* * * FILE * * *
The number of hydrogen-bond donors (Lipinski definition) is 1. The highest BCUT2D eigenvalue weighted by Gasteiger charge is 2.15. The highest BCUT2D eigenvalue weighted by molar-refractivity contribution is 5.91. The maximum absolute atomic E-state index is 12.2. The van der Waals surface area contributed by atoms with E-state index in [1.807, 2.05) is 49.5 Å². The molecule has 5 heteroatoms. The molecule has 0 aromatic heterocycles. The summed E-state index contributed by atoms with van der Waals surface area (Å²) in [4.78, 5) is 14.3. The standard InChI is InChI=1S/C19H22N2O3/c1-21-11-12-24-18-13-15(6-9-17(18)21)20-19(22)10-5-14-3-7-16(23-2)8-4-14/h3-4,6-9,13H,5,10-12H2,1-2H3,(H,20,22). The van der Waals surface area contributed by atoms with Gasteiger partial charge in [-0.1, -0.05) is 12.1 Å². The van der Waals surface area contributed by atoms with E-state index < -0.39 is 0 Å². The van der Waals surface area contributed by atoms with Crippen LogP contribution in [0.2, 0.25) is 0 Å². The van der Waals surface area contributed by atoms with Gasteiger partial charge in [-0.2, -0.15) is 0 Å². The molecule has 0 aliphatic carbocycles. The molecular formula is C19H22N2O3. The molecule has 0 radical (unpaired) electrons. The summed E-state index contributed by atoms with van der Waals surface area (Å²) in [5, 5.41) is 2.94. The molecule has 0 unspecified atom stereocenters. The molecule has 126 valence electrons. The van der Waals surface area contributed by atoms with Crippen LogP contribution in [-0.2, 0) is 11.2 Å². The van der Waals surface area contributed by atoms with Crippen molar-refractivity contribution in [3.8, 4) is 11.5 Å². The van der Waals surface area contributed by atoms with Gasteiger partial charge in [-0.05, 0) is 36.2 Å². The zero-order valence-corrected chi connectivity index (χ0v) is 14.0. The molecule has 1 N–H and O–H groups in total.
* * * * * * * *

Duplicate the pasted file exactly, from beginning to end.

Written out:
The number of hydrogen-bond donors (Lipinski definition) is 1. The highest BCUT2D eigenvalue weighted by Gasteiger charge is 2.15. The highest BCUT2D eigenvalue weighted by molar-refractivity contribution is 5.91. The maximum absolute atomic E-state index is 12.2. The van der Waals surface area contributed by atoms with E-state index in [1.807, 2.05) is 49.5 Å². The molecule has 5 heteroatoms. The molecule has 0 aromatic heterocycles. The summed E-state index contributed by atoms with van der Waals surface area (Å²) in [4.78, 5) is 14.3. The standard InChI is InChI=1S/C19H22N2O3/c1-21-11-12-24-18-13-15(6-9-17(18)21)20-19(22)10-5-14-3-7-16(23-2)8-4-14/h3-4,6-9,13H,5,10-12H2,1-2H3,(H,20,22). The van der Waals surface area contributed by atoms with Gasteiger partial charge in [-0.1, -0.05) is 12.1 Å². The van der Waals surface area contributed by atoms with E-state index < -0.39 is 0 Å². The van der Waals surface area contributed by atoms with Crippen LogP contribution in [0.2, 0.25) is 0 Å². The van der Waals surface area contributed by atoms with Gasteiger partial charge in [-0.2, -0.15) is 0 Å². The molecule has 0 aliphatic carbocycles. The molecular formula is C19H22N2O3. The molecule has 0 radical (unpaired) electrons. The summed E-state index contributed by atoms with van der Waals surface area (Å²) in [5, 5.41) is 2.94. The molecule has 0 unspecified atom stereocenters. The molecule has 126 valence electrons. The van der Waals surface area contributed by atoms with Crippen LogP contribution in [-0.2, 0) is 11.2 Å². The van der Waals surface area contributed by atoms with Crippen molar-refractivity contribution in [3.8, 4) is 11.5 Å². The van der Waals surface area contributed by atoms with Gasteiger partial charge in [-0.05, 0) is 36.2 Å². The zero-order valence-corrected chi connectivity index (χ0v) is 14.0. The molecule has 1 N–H and O–H groups in total.